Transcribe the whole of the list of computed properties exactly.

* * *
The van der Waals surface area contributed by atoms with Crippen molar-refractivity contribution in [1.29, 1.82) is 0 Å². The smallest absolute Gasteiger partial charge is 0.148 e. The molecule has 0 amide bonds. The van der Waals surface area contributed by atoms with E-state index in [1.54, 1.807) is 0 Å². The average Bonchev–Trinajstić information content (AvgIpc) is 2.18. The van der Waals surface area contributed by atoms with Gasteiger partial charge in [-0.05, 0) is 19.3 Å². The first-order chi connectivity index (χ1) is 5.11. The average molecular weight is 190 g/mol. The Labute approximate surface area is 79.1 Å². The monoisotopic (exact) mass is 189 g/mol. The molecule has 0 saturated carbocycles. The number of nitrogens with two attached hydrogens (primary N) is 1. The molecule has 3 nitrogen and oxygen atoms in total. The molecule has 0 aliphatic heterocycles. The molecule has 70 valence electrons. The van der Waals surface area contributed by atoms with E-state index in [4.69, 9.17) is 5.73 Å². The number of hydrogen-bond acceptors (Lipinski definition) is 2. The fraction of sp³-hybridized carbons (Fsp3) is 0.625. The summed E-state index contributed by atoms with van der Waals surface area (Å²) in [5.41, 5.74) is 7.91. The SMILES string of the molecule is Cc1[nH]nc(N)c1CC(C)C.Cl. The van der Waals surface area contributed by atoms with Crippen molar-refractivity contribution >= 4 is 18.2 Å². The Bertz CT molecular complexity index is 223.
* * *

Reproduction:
The van der Waals surface area contributed by atoms with Crippen molar-refractivity contribution in [1.29, 1.82) is 0 Å². The smallest absolute Gasteiger partial charge is 0.148 e. The molecule has 0 amide bonds. The van der Waals surface area contributed by atoms with E-state index in [1.54, 1.807) is 0 Å². The average Bonchev–Trinajstić information content (AvgIpc) is 2.18. The van der Waals surface area contributed by atoms with Gasteiger partial charge in [-0.05, 0) is 19.3 Å². The first-order chi connectivity index (χ1) is 5.11. The average molecular weight is 190 g/mol. The Labute approximate surface area is 79.1 Å². The monoisotopic (exact) mass is 189 g/mol. The molecule has 0 saturated carbocycles. The number of nitrogens with two attached hydrogens (primary N) is 1. The molecule has 3 nitrogen and oxygen atoms in total. The molecule has 0 aliphatic heterocycles. The molecule has 70 valence electrons. The van der Waals surface area contributed by atoms with E-state index in [4.69, 9.17) is 5.73 Å². The number of hydrogen-bond acceptors (Lipinski definition) is 2. The fraction of sp³-hybridized carbons (Fsp3) is 0.625. The summed E-state index contributed by atoms with van der Waals surface area (Å²) in [5.41, 5.74) is 7.91. The SMILES string of the molecule is Cc1[nH]nc(N)c1CC(C)C.Cl. The van der Waals surface area contributed by atoms with Crippen molar-refractivity contribution >= 4 is 18.2 Å². The Bertz CT molecular complexity index is 223.